The Italian government is risking the wrath of the European Commission (EC) in agreeing to provide a €400 million ($440 million) bridge loan to struggling Alitalia after the airline failed to reach a bailout agreement with two potential investors by a Nov. 21 deadline. EC officials are in close contact with Rome concerning whether the proposed capital injection would run afoul of commission rules on state aid, European media report.
Italian state-run railway group Ferrovie dello Stato (FS) and Italian holding company Atlantia were unable to agree to terms demanded by the government as part of a €1 billion rescue scheme. As previously reported, FS has committed to a 40% stake and Atlantia to a 30% participation in the proposed deal.
U.S. major Delta Airlines continues to be committed to a €100 million investment in return for a 10% stake in a revitalized Alitalia. German airline Lufthansa is also interested but has insisted it will not take an equity stake in the resurrected carrier before it has gone through a complete restructuring. Lufthansa officials have been vocal in asserting that massive job cuts are a requirement for any potential investment in the carrier, if government officials choose the German carrier over Delta as a participant in the bailout.
Under EC state aid rules, loans are only permitted on terms that a private operator would have accepted under market conditions and provided that interventions do not confer an economic advantage on the beneficiary that is unavailable to rivals.
If Alitalia is unable to land further funds, the government may be forced to renationalize the carrier and pare the large workforce to make investment in Alitalia more attractive before putting the carrier back on the block. Such a move would draw the ire of unions that already are pressuring the government to make a deal that guarantees employment to the carrier’s workforce. Stefano Patuanelli, Italy’s economic development minister, stressed in a Nov. 20 interview with CNBC that terms of any agreement to reboot the carrier need to take job retention into account.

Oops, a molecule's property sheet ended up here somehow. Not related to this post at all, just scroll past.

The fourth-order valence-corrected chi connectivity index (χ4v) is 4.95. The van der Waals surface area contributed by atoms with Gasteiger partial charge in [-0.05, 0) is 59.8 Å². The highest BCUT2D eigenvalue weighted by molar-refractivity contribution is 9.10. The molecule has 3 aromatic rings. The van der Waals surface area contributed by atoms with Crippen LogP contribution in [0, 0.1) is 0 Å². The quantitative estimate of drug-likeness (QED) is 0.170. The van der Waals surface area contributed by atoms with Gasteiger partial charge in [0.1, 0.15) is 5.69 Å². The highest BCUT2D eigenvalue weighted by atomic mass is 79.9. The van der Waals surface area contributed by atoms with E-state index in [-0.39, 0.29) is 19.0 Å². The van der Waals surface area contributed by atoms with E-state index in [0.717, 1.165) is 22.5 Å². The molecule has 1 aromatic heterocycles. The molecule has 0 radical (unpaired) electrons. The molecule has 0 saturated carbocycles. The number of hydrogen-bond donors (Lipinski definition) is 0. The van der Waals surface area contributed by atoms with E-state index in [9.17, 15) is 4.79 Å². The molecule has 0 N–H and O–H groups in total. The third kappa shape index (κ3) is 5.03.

Alitalia is losing an estimated €700,000 per day and is expected to burn through cash reserves by year-end. The carrier already has tapped Rome for a €900 million bridge loan to remain aloft and has neither repaid the loan nor the attached €150 million interest. Alitalia was placed under extraordinary administration under Italian bankruptcy law in early May 2017.
Following a number of complaints by rival carriers charging that the loan was incompatible with state aid rules under the EC’s rescue and restructuring aid guidelines, the commission in January 2018 opened an in-depth investigation to assess whether Italy’s €900 million bridge loan constitutes state aid. To provide financing for Alitalia during the administration period, the Italian government granted a €600 million bridge loan to Alitalia in May 2017; in October 2017, the loan was increased by €300 million.
The commission also expressed concern that the loan’s term, extending from May 2017 until at least December 2018, exceeded the maximum duration of six months allowed for a rescue loan under the guidelines.
Adding to the fray, the U.S. Department of Transportation has approved a joint venture that includes Delta, Air France-KLM and Virgin Atlantic that is exclusive of Alitalia in light of the current disarray.